"And when are we to see your little friends again?" said the Earl. "They are singularly attractive children."
"I shall be delighted to bring them, when I can," I said! "But I don't know, myself, when I am likely to see them again."
"I'm not going to question you," said the Earl: "but there's no harm in mentioning that Muriel is simply tormented with curiosity! We know most of the people about here, and she has been vainly trying to guess what house they can possibly be staying at."
"Some day I may be able to enlighten her: but just at present----"
"Thanks. She must bear it as best she can. I tell her it's a grand opportunity for practising patience. But she hardly sees it from that point of view. Why, there are the children!"
So indeed they were: waiting (for us, apparently) at a stile, which they could not have climbed over more than a few moments, as Lady Muriel and her cousin had passed it without seeing them. On catching sight of us, Bruno ran to meet us, and to exhibit to us, with much pride, the handle of a clasp-knife ---- the blade having been broken off----which he had picked up in the road.
"And what shall you use it for, Bruno?" I said.
"Don't know," Bruno carelessly replied: "must think."
"A child's first view of life," the Earl remarked, with that sweet sad smile of his, "is that it is a period to be spent in accumulating portable property. That view gets modified as the years glide away." And he held out his hand to Sylvie, who had placed herself by me, looking a little shy of him.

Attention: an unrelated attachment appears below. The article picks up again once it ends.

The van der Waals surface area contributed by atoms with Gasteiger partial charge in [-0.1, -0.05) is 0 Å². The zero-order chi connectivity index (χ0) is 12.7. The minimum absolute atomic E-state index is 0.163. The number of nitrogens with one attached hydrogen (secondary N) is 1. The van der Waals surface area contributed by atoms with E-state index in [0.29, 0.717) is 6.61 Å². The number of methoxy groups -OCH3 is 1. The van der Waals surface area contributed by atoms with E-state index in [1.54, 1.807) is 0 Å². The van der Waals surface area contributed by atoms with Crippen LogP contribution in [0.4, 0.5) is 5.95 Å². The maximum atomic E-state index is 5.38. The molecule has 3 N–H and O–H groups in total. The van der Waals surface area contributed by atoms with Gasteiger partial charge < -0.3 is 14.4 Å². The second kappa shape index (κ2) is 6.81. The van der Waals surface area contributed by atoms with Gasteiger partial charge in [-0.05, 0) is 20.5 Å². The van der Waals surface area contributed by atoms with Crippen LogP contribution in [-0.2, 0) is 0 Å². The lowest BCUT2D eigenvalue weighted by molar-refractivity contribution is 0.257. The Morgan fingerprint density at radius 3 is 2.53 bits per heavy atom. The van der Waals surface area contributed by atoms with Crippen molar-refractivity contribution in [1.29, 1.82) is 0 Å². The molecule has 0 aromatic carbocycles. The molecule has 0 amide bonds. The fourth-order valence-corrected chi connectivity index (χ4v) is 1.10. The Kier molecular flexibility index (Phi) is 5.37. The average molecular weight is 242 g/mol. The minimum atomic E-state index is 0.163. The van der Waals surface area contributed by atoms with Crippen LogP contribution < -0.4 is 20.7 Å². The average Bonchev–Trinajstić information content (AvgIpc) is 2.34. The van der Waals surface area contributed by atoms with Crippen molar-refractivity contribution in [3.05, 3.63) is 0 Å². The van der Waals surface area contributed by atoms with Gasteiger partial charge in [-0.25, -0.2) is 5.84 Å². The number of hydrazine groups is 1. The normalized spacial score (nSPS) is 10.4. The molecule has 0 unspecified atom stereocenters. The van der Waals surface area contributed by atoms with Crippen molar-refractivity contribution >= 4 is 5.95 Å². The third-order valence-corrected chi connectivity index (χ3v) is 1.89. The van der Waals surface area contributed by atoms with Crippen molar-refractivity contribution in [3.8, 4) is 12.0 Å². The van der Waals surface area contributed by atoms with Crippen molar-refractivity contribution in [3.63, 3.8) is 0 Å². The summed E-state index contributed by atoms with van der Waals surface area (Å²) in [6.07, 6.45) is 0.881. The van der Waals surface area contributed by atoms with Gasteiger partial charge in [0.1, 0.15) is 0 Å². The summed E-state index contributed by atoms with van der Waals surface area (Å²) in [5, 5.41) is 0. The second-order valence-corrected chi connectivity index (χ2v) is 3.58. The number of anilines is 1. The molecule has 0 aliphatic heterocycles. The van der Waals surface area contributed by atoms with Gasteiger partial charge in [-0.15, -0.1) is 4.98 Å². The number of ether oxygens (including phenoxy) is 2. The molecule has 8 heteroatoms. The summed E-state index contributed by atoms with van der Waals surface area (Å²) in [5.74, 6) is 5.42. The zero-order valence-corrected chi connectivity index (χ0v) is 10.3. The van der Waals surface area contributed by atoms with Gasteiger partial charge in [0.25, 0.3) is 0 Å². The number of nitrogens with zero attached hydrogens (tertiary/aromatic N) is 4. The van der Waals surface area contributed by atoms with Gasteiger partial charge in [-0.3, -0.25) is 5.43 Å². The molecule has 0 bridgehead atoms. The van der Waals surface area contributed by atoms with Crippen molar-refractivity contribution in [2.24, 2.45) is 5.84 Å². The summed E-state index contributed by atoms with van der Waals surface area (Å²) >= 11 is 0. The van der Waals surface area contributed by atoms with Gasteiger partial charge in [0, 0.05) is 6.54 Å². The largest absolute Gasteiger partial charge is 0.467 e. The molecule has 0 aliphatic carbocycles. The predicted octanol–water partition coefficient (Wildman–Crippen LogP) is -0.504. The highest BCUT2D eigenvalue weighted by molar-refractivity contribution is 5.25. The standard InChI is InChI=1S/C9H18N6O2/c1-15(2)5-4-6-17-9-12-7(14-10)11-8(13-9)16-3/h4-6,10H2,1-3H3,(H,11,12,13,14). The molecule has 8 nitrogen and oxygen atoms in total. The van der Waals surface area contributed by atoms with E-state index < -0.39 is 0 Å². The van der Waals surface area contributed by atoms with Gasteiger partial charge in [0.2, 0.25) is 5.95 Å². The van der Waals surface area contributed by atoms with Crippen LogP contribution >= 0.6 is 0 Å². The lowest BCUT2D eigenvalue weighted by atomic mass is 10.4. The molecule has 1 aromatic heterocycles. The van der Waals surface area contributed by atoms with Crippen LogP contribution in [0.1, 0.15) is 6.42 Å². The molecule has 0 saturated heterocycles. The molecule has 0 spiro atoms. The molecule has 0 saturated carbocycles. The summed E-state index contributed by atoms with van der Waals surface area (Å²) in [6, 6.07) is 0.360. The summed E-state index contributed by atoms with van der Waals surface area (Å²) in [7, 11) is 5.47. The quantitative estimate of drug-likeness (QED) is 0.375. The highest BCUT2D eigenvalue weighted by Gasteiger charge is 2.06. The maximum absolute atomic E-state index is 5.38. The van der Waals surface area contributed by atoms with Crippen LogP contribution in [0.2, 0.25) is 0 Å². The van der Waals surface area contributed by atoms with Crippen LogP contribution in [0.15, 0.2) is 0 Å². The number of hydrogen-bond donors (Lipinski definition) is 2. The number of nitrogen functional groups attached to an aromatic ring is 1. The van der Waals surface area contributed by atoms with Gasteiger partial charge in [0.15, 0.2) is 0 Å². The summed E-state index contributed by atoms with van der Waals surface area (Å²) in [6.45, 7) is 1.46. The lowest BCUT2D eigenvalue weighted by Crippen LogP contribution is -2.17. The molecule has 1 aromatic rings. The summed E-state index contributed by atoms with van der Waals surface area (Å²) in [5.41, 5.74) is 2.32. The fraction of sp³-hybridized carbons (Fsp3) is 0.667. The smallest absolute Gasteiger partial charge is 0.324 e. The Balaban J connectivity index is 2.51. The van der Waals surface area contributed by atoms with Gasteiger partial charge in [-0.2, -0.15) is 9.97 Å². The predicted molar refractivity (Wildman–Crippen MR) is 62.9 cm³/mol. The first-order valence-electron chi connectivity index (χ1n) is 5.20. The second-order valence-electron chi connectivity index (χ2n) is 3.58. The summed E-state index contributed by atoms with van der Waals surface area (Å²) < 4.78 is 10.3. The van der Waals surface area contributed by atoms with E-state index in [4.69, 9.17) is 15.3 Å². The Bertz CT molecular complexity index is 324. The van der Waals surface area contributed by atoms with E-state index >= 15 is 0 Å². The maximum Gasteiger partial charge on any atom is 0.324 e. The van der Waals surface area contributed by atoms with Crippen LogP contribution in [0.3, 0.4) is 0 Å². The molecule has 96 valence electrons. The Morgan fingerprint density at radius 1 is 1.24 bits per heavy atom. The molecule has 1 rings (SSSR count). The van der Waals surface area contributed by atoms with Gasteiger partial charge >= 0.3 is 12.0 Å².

But the gentle old man was not one with whom any child, human or fairy, could be shy for long; and she had very soon deserted my hand for his----Bruno alone remaining faithful to his first friend. We overtook the other couple just as they reached the Station, and both Lady Muriel and Eric greeted the children as old friends----the latter with the words "So you got to Babylon by candlelight, after all?"
"Yes, and back again!" cried Bruno.
Lady Muriel looked from one to the other in blank astonishment. "What, you know them, Eric?" she exclaimed. "This mystery grows deeper every day!"
"Then we must be somewhere in the Third Act," said Eric. "You don't expect the mystery to be cleared up till the Fifth Act, do you?"
"Third Act, I assure you," said the young soldier mercilessly. "Scene, a railway-platform. Lights down. Enter Prince (in disguise, of course) and faithful Attendant. This is the Prince----" (taking Bruno's hand) "and here stands his humble Servant! What is your Royal Highness next command.?" And he made a most courtier-like low bow to his puzzled little friend.
"Oo're not a Servant!" Bruno scornfully exclaimed. "Oo're a Gemplun!"
"Servant, I assure your Royal Highness!" Eric respectfully insisted. "Allow me to mention to your Royal Highness my various situations----past, present, and future."
"What did oo begin wiz?" Bruno asked, beginning to enter into the jest. "Was oo a shoe-black?"
"Lower than that, your Royal Highness! Years ago, I offered myself as a Slave----as a 'Confidential Slave,' I think it's called?" he asked, turning to Lady Muriel.
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